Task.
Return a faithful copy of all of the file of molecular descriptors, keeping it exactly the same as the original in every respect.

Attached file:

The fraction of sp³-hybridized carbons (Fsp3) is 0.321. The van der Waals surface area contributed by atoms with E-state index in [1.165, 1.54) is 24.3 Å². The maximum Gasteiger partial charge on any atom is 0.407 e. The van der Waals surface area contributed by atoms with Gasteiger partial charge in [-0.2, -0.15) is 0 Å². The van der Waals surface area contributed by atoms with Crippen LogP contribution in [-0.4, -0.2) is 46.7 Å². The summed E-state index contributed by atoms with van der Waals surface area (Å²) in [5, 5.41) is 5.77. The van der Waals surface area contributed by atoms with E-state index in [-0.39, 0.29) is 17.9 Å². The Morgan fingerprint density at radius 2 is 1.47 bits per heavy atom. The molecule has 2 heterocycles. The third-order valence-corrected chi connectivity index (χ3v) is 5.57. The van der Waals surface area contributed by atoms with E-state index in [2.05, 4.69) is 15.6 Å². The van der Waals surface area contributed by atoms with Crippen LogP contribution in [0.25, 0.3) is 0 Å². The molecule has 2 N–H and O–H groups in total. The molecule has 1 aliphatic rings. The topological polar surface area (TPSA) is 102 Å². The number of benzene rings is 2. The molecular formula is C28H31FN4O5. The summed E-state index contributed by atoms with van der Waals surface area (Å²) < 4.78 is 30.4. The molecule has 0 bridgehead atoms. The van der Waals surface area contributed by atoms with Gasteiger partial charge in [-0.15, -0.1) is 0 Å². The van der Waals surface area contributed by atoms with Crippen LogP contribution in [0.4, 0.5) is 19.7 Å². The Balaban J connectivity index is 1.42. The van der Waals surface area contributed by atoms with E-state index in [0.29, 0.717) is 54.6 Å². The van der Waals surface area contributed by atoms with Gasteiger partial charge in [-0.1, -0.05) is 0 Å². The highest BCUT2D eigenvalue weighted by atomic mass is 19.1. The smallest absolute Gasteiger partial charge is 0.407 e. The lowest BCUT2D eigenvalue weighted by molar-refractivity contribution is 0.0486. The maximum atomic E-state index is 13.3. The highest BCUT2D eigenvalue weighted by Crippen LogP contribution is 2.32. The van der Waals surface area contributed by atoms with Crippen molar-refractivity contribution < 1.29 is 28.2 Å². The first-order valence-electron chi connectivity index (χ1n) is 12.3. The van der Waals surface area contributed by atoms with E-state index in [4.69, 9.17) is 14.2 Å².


The fraction of sp³-hybridized carbons (Fsp3) is 0.321. The van der Waals surface area contributed by atoms with E-state index in [1.165, 1.54) is 24.3 Å². The maximum Gasteiger partial charge on any atom is 0.407 e. The van der Waals surface area contributed by atoms with Gasteiger partial charge in [-0.2, -0.15) is 0 Å². The van der Waals surface area contributed by atoms with Crippen LogP contribution in [-0.4, -0.2) is 46.7 Å². The summed E-state index contributed by atoms with van der Waals surface area (Å²) in [5, 5.41) is 5.77. The van der Waals surface area contributed by atoms with E-state index in [-0.39, 0.29) is 17.9 Å². The Morgan fingerprint density at radius 2 is 1.47 bits per heavy atom. The molecule has 2 heterocycles. The third-order valence-corrected chi connectivity index (χ3v) is 5.57. The van der Waals surface area contributed by atoms with E-state index in [2.05, 4.69) is 15.6 Å². The van der Waals surface area contributed by atoms with Crippen LogP contribution in [0.25, 0.3) is 0 Å². The molecule has 2 N–H and O–H groups in total. The molecule has 1 aliphatic rings. The topological polar surface area (TPSA) is 102 Å². The number of benzene rings is 2. The molecular formula is C28H31FN4O5. The summed E-state index contributed by atoms with van der Waals surface area (Å²) < 4.78 is 30.4. The molecule has 0 bridgehead atoms. The van der Waals surface area contributed by atoms with Gasteiger partial charge in [-0.15, -0.1) is 0 Å². The van der Waals surface area contributed by atoms with Crippen LogP contribution in [0.4, 0.5) is 19.7 Å². The Balaban J connectivity index is 1.42. The van der Waals surface area contributed by atoms with E-state index in [0.29, 0.717) is 54.6 Å². The van der Waals surface area contributed by atoms with Gasteiger partial charge in [-0.1, -0.05) is 0 Å². The highest BCUT2D eigenvalue weighted by atomic mass is 19.1. The smallest absolute Gasteiger partial charge is 0.407 e. The lowest BCUT2D eigenvalue weighted by molar-refractivity contribution is 0.0486. The maximum atomic E-state index is 13.3. The highest BCUT2D eigenvalue weighted by Crippen LogP contribution is 2.32. The van der Waals surface area contributed by atoms with Crippen molar-refractivity contribution < 1.29 is 28.2 Å². The first-order valence-electron chi connectivity index (χ1n) is 12.3. The van der Waals surface area contributed by atoms with E-state index in [4.69, 9.17) is 14.2 Å².